Even the top bowling pros make mistakes.
And sometimes they can even be doozies.
Take Scott Norton’s championship match against Michael Haugen Jr. in the finals of the Mark Roth Classic, an event that was telecast Sunday on ESPN from Thunderbowl Lanes in Allen Park, Mich.
The left-handed Norton of Costa Mesa got a huge break in the eighth frame of a close contest after he seemingly left the seven pin on his first ball, but a messenger pin rolled all the way across the alley to topple the seven and give him a strike.
Seconds later, the exultant Norton fell back to earth. His shot in the ninth frame hooked past the pocket, bounced into the head pin and left the 4-6-7-10 split – which resulted in his first open of the game and was a back-breaker.
“A lack of concentration,” the announcer said of Norton’s poorly placed shot.
Haugen of Carefree, Ariz., then took charge and won the title with a 215-194 victory.
Amazingly, Norton’s first shot in the 10th frame also resulted in the same Big Four split.
The lesson of the day: Don’t look a gift horse in the mouth. Norton, who turned 31 today and is one of the elite young bowlers in the game, didn’t take advantage of his good fortune and his lapse cost him.
Typically, an opportunistic bowler will seize the occasion after a big break.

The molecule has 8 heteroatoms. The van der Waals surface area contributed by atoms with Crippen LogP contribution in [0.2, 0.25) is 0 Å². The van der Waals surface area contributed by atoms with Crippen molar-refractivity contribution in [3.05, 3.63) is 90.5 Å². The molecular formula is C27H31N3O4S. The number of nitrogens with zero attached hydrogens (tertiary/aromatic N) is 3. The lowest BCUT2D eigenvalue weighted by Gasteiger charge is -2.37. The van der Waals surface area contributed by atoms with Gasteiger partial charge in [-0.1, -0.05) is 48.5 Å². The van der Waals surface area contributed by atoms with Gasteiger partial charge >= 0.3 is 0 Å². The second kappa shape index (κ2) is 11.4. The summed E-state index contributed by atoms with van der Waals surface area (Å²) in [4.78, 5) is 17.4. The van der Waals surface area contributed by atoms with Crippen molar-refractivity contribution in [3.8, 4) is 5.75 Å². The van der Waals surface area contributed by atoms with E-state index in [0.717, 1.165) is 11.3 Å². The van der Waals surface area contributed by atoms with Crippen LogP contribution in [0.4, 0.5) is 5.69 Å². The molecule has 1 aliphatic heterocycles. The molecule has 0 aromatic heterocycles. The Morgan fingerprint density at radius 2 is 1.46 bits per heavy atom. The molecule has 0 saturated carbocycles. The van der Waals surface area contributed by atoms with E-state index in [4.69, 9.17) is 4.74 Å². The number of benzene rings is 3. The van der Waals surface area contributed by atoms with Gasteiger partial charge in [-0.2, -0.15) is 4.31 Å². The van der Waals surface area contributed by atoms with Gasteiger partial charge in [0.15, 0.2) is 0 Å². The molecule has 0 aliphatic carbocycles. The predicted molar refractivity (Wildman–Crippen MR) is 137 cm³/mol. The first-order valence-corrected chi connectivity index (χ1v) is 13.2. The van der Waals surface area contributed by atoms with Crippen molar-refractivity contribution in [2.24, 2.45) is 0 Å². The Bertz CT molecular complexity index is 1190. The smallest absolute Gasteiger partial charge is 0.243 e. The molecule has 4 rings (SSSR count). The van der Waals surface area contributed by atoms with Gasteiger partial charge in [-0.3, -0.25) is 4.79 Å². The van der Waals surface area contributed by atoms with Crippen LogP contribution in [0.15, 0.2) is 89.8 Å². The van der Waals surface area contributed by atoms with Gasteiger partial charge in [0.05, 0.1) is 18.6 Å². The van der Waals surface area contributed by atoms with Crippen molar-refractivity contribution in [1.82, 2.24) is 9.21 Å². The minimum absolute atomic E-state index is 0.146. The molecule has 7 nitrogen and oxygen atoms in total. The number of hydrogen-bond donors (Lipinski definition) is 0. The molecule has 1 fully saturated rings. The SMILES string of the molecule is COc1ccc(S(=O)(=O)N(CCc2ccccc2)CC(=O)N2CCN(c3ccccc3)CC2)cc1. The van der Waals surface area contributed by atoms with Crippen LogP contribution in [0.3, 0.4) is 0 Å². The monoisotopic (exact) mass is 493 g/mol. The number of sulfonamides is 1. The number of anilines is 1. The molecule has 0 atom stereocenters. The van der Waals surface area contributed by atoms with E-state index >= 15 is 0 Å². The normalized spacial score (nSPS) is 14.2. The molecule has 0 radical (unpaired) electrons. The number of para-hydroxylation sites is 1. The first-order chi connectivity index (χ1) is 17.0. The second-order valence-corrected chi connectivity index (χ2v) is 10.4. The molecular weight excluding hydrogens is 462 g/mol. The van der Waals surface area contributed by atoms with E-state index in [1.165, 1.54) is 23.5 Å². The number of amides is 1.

It can happen even outside the pro sector.
Such was the case two months ago when league bowler Ken Borshell of Palm Desert rode the momentum of a lucky break at AMF Woodlake Lanes in Woodland Hills.
Borshell registered his fourth straight strike on an eighth-frame shot that he called the “most unorthodox strike of my life.” The right-handed Borshell barely ticked the pocket and the pins wound up falling everywhere in unilateral, slow-motion fashion.
Borshell then rolled two no-doubt-about-it strikes en route to a thunderous 240 game, well above his 157 average.
At the time, longtime bowling observer Tom Martino said, “The bowling gods were looking down to provide a helping hand. And tonight they found Ken Borshell.”
Blessed with divine assistance, Borshell took it upon himself to capitalize.
Don’t be surprised if Norton – an attorney – courts the next time he gets a favorable roll.